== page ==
An anonymous reader writes: The CBC reports
that Canadian Internet service providers are passing along
thousands of copyright infringement notifications from U.S. copyright lobby groups such as the Business Sofware Alliance to subscribers under
a system called notice and notice. Michael Geist comments
that unlike the U.S. takedown approach, the Canadian system is proving
effective while protecting privacy and free speech.
beerdini writes: "It seems like most people I talk to in the IT industry have a sour impression of Microsoft. How is it that if 90% of the world uses their products, many of the business IT administrators always talk about it with disgust and frustration? If superior, better cost effective alternatives exist, what was the reason for implementing a Microsoft solution over that alternative. I know many companies have one major piece of software that most likely runs on a MS system, but if a complete overhaul of the network is being implemented more companies are migrating from their current systems (Novell, Mac, etc) to Microsoft than the other way. Are the people that are expected to maintain the system (IT dept.) even a part of the decision making process to migrate or is a management decision that falls to brand name familiarity? Why is it administrators allow the implementation of a product that they know will provide endless frustration and "what do you expect, its Windows/Microsoft" types of support issues, and probably subject themselves to an intense product training (probably out of their own pocket) just to keep their job?"
Jeff writes: I'm a physicist working on several different projects at the moment. The basics are all the same, build a model, and history match a sparse poor quality multiparameter dataset to find a range of solutions. The idea is to map out all the solutions in parameter space that satisfy my requirements. Easy in 1, 2, and 3 dimensions, since the parameters are all orthogonal. But what about problems with 8, 10, 12 or more parameters. Is there any GPL software out there capable of representing something like this? If not, could anyone recommend a text, paper, or publication that deals with how best to represent results like this so that people not used to thinking in n-dimensional space can understand them?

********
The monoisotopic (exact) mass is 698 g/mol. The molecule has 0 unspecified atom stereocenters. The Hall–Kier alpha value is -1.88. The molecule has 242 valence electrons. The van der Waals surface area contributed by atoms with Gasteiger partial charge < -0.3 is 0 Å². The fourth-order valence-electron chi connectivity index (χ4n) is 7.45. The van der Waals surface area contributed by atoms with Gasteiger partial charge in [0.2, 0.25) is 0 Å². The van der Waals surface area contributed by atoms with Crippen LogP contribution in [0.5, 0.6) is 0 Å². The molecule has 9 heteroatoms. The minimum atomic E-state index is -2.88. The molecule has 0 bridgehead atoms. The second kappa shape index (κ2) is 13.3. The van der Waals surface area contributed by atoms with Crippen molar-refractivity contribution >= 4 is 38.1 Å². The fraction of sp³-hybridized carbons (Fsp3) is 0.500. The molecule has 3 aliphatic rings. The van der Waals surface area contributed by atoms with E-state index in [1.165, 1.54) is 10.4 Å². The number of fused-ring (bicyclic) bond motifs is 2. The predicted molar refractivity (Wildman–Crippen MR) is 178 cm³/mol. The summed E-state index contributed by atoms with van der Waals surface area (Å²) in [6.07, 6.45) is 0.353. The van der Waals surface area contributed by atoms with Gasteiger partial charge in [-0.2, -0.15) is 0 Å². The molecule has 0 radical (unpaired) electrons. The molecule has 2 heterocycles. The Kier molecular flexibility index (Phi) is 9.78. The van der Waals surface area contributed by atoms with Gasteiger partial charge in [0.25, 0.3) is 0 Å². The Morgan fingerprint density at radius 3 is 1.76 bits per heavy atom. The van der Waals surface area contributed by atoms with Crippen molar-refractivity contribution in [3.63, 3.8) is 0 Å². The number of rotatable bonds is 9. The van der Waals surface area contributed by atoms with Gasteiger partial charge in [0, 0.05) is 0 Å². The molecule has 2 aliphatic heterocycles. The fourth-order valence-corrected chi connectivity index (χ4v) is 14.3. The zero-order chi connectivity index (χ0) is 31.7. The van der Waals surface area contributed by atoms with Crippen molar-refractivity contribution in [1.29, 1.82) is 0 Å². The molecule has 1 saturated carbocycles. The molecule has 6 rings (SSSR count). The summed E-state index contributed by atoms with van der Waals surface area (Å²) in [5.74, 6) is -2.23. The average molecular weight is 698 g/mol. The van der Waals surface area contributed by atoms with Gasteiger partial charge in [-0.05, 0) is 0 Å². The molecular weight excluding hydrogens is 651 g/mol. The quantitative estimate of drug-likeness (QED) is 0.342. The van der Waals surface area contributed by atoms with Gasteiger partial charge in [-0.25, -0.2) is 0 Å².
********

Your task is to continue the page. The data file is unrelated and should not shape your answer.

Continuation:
For blind people, crossing the street is becoming even more of a challenge.
Michael Osborn, a blind marketing consultant from Laguna Beach, Calif., and his guide dog, Hastings, were in the middle of an intersection one morning last April when the yellow Lab stopped short. Mr. Osborn took the cue and halted — just in time to feel the breeze from a car passing right in front of them.
"Half an inch and it would have hit us... it wasn't making any noise," says Mr. Osborn, 50, who has been blind for 12 years. Witnesses say the car was a Toyota Prius, a hybrid vehicle.
perpetual_motion writes: A Vancouver company called D-Wave is supposed to demonstrate its new "adiabatic quantum computer" today, a machine that could become the "x86" of the quantum computing world, according to Ars Technica. The site has a nice writeup on what's being announced, and some analysis on why it only needs to be "good enough". From the article: "The adiabatic system they're using may not wind up being the "best" in terms of its practicality or ability to solve a wide range of problems (the academic world is primarily working with other systems) but it's apparently ready for some sort of usage now. And that may be all D-Wave needs. If they can convince others to work with their system — code additional algorithms, provide high-level interfaces to Orion, work around its limitations — their approach may not have to be the 'best' in any sense."